You cannot teach an old dog new tricks the saying goes. However, there are businesses and entire industries that would disagree with this. With new technology, old businesses have found new leases of life. Some of these businesses took advantage of technologies that naturally seemed like threats to their existence and dominance to usher themself into the next generation of business and commerce. Here we look at some of these businesses and how they achieved this to see how we can apply the lessons in our businesses and industries.
Medicine – telemedecine
The old medicine model worked just fine, you had a problem, and you go to see a professional. Not everyone was happy with this arrangement but it worked. It was such an established practice that in Shona we have the colloquial saying “doctor haafambire murwere” meaning the patient goes to the doctor, not the other way around. Telemedicine has transformed this by neither party needing to go to the other. By using video calls doctors and other health professionals can assess patients remotely and provide prescriptions or medical advice. This came in handy with the difficulty in travelling presented by covid 19.
Logistics – ecommerce
Logistics boomed largely through courier services for documents and parcels. The ability to send documents via electronic methods threatened the possibilities for logistics as electronic communication was both cheaper and faster. However, the internet that both takes away and gives us a new lease of life was extended to the logistics industry through eCommerce. The shift to greater eCommerce usage turned courier services from industry under threat to a booming industry. Logistics are not only a part of eCommerce but one of the most important parts as eCommerce requires a smooth logistics environment to be viable.
Fast food – eCommerce
The threat to fast food did not come from technology. It was the emergence of the coronavirus pandemic that upset the model massively as people shunned, either by choice or by force going to establishments. Fast food had in earnest embraced eCommerce before the emergence of the coronavirus. The coronavirus gave eCommerce the extra push it needed to become a fully viable part of the fast-food industry, especially in the developing world.
Music/video sales – streaming
Music, video and other media sales had long been under threat from the technology itself, in some ways they still are. The emergence of peer to peer file sharing rocked the world and provided free access to pirated media. The emergence of stores like iTunes rocked the industry by providing a flat fee model for all media, something akin to the P2P file-sharing world. This priced all music and media the same. This did not put an end to P2P file sharing but cut into premium pricing. Streaming further rocked the industry and is the model we have today. Why pay to own the media when what you want is to enjoy the media? Streaming allows members to consume all they want for a flat subscription fee though some media still attracts individual charges such as movies. Artists and creators get paid based on the usage of their media on the platforms.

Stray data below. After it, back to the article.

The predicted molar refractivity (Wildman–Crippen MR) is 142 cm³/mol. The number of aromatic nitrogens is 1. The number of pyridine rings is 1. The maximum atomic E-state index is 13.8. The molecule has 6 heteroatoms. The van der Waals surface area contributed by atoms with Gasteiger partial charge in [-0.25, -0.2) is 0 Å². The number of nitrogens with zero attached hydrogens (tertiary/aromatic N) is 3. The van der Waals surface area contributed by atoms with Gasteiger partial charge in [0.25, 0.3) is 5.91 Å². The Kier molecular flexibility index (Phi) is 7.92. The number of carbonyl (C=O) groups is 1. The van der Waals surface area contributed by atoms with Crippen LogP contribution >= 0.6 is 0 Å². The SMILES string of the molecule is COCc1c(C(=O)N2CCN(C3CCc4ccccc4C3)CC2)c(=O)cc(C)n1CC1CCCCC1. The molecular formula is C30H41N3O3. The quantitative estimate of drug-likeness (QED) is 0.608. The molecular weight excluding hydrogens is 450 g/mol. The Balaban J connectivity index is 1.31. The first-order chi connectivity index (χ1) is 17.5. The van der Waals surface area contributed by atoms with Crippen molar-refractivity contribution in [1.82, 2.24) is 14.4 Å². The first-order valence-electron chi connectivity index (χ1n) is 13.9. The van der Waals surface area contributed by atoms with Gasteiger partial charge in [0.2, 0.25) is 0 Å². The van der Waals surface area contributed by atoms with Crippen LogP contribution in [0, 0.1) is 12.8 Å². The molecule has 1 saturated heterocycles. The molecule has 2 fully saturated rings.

Communities – social media
The internet has gone through many phases. While communities are not all businesses per se, communities are a big part of business and have been for a very long time. The transformation of the internet from a “read-only” resource to a viable two-way communication platform greatly changed the way communities are run. Social media created a version of the internet where the individual is just as loud as the corporation and users created communities that were outward-facing. This changed perspectives on community management for businesses and gave new and ingenious ways to engage the masses.
Software – cloud computing
Software as we know it ran on what was called the legacy principle- people paid developers a once-off fee for their software and enjoyed the use of it. Every few years a new version was developed and users paid to access the new version. Advances in the capacity of the internet introduced us to cloud computing which allowed applications to be housed online rather than on devices. The devices instead acted as terminals to access the software. This birthed the concept of software as a service (SaaS). Users pay monthly or annual subscriptions to access and use the software. This has changed the fortunes of many software companies that also faced the threat of piracy to their legacy software sales.
As you can see technology has both taken and given to businesses.